There are two types of load balancers in Google Cloud Platform:
2. Create multiple web server instances
To simulate serving from a cluster of machines, we’ll create a simple cluster of Nginx web servers that will serve static content using Instance Templates and Managed Instance Groups. Instance Templates lets you to define what every virtual machine in the cluster will look like (disk, CPUs, memory, etc), and a Managed Instance Group instantiates a number of virtual machine instances for you using the Instance Template.
To use Google Cloud Shell:
Go to the Google Cloud Platform Console.
Click the Activate Google Cloud Shell button at the top of the console window.
A Cloud Shell session opens inside a new frame at the bottom of the console and displays a command-line prompt.
First, create a startup script that will be used by every virtual machine instance to setup Nginx server upon startup:
Second, create an instance template that will use the startup script:
Third, let’s create a target pool. A target pool allows us to have a single access point to all the instances in a group and is necessary for load balancing in the future steps.
Finally, create a managed instance group using the instance template:
You can delete instance-groups if want change something by statement:
gcloud compute instance-groups managed delete NAMES [NAMES …] [--region=REGION| --zone=ZONE] [GCLOUD_WIDE_FLAG …]
NAME: The name of the managed instance group to operate on.
Example: Above, I have instances-group with name is nginx-group, region is asia-east1 then my syntax is used to delete instance groups :
This will create 2 virtual machine instances with names that are prefixed with nginx-. This may take a couple of minutes. And to get list the compute engine instances and you should see all of the instances created:
The number VM created are 2 machine nginx server because parameter rule –size 2
If i create VM with –size 3, it will have result 3 VM Nginx server the following below:
List the compute engine instances and you should see all of the instances created!
gcloud compute instances list
Now configure a firewall so that you can connect to the machines on port 80 via the EXTERNAL_IP addresses:
gcloud compute firewall-rules create www-firewall --allow tcp:80
You should be able to connect to each of the instances via their external IP addresses via http://EXTERNAL_IP/ shown as the result of running the previous command.
if you want to delete Google Compute Engine firewall rules, you can use the following below:
gcloud compute firewall-rules delete NAME [NAME …] [GCLOUD_WIDE_FLAG …]
3. Create a Network Load Balancer
Network load balancing allows you to balance load of your systems based on incoming IP protocol data, such as address, port, and protocol type.
For example, you can load balance additional TCP/UDP-based protocols such as SMTP traffic. And if your application is interested in TCP-connection-related characteristics, network load balancing allows your app to inspect the packets, where HTTP(S) load balancing does not.
Let’s create a layer 3 network load balancer targeting our instance group:
List all Google Compute Engine forwarding rule in your project:
You can then visit the load balancer from the browser http://IP_ADDRESS/ where IP_ADDRESS is the address shown as the result of running the previous command.
You can delete layer 3 network load balancer if you want to change something by statement:
gcloud compute forwarding-rules delete NAME [NAME ...] [--global | --region=REGION] [GCLOUD_WIDE_FLAG …]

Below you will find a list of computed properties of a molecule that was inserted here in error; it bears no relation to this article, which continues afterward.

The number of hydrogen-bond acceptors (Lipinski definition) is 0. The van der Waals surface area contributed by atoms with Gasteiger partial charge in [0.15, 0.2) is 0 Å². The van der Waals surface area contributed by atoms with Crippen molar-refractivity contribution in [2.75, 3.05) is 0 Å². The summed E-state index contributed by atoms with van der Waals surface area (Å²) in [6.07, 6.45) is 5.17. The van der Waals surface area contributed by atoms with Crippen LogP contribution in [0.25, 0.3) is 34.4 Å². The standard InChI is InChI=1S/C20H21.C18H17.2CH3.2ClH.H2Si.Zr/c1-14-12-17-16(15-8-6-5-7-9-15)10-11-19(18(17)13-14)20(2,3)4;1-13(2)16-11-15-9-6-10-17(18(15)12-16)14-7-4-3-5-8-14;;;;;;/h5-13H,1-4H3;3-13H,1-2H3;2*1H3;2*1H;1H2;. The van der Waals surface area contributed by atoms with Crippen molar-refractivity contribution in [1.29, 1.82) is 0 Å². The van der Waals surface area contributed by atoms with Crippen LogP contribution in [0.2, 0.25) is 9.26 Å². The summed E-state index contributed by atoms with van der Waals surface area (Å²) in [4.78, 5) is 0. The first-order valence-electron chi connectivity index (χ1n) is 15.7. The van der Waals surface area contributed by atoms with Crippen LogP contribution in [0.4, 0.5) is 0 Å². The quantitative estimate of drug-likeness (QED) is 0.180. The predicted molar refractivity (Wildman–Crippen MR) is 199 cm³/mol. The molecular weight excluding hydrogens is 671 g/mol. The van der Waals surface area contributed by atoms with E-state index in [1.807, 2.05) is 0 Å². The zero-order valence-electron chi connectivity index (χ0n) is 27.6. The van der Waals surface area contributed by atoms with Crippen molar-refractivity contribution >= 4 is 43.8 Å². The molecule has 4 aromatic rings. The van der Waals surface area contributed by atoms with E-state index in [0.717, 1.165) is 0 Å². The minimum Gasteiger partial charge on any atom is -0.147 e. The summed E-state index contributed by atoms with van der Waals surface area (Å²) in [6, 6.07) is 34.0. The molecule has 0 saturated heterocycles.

4. Create a HTTP(s) Load Balancer
HTTP(S) load balancing provides global load balancing for HTTP(S) requests destined for your instances. You can configure URL rules that route some URLs to one set of instances and route other URLs to other instances. Requests are always routed to the instance group that is closest to the user, provided that group has enough capacity and is appropriate for the request. If the closest group does not have enough capacity, the request is sent to the closest group that does have capacity.
First, create a health check. Health checks verify that the instance is responding to HTTP or HTTPS traffic:
gcloud compute http-health-checks create http-basic-check
Define an HTTP service and map a port name to the relevant port for the instance group. Now the load balancing service can forward traffic to the named port:
gcloud compute instance-groups managed
Create a backend service:
gcloud compute backend-services create nginx-backend
--protocol HTTP --http-health-checks http-basic-check --global
Add the instance group into the backend service:
Make sure to replace zone (If you are using different zone)
gcloud compute backend-services add-backend nginx-backend
The application in a group must same zone:
Unless application same zone, it won’t add the instance group into the backend service:
We continue creating a default URL map that directs all incoming requests to all your instances:
gcloud compute url-maps create web-map
To direct traffic to different instances based on the URL being requested, see content-based routing.
Create a target HTTP proxy to route requests to your URL map:
gcloud compute target-http-proxies create http-lb-proxy
Create a global forwarding rule to handle and route incoming requests. A forwarding rule sends traffic to a specific target HTTP or HTTPS proxy depending on the IP address, IP protocol, and port specified. The global forwarding rule does not support multiple ports.
gcloud compute forwarding-rules create http-content-rule
After creating the global forwarding rule, it can take several minutes for your configuration to propagate.
gcloud compute forwarding-rules list
Take note of the http-content-rule IP_ADDRESS for the forwarding rule.
From the browser, you should be able to connect to http://IP_ADDRESS/.
5. References document:
 Set Up Network and HTTP Load Balancers: https://qwiklabs.com
 Load Balancing: https://cloud.google.com/compute/docs/load-balancing/